Said Hale, who has worked at many major racetracks across the country in executive and racing office positions: “What we really want is a little more cooperation. I have never encountered such a difficult time in dealing on simple matters. We didn’t even know who was writing the condition book at one point.”

That comment raised a few eyebrows given the importance of the condition book to racing and the fact Charles Town in 2006 paid $44.1 million in purses largely because of VLT revenue. And under West Virginia law, live racing and the right to operate gaming machines are linked.

On two occasions in the past year, the placing judges at Charles Town were fired--once for posting the wrong numbers after a race, and another time for not being in the room during an entire race. And earlier in January, the state veterinarian walked out after the third race, forcing a 40-minute delay until a vet could be found.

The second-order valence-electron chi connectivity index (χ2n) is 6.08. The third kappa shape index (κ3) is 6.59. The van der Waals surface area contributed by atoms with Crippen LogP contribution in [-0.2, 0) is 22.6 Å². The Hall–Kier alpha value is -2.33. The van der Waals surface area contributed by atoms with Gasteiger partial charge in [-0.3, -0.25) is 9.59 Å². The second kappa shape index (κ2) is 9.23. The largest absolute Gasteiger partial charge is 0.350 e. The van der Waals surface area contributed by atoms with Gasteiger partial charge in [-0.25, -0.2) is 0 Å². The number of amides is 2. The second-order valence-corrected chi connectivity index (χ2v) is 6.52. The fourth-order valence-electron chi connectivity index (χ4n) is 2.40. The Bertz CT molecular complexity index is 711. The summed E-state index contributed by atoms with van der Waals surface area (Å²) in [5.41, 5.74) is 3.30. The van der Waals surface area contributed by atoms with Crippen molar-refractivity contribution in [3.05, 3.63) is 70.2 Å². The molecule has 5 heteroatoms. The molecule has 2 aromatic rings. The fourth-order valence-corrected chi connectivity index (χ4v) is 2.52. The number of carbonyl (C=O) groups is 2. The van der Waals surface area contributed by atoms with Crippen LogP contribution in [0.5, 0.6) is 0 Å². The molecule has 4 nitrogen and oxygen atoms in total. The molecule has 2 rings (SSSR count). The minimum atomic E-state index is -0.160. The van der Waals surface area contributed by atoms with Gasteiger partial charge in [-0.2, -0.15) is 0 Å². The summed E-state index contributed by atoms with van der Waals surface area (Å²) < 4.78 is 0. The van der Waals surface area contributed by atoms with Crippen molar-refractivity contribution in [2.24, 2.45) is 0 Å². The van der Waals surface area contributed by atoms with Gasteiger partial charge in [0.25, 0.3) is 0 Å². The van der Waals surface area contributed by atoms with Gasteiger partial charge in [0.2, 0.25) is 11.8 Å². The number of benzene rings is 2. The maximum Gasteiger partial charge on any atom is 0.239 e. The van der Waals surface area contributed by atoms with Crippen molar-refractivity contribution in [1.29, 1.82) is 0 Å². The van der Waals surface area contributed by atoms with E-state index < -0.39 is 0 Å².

Chris McErlean, vice president of racing for PNGI, declined comment on racing operations at Charles Town Jan. 10 pending consultation with company officials. McErlean is based in Grantville, Pa., where PNGI is putting the finishing touches on its rebuilt Penn National Race Course, now called Hollywood Casino at Penn National.

Meanwhile, the West Virginia Thoroughbred Breeders Association is trying to rebound from alleged financial malfeasance, Renee Moore, a member of the organization's board, told the racing commission. Moore and others are working to correct the problems, also brought on by poor recordkeeping.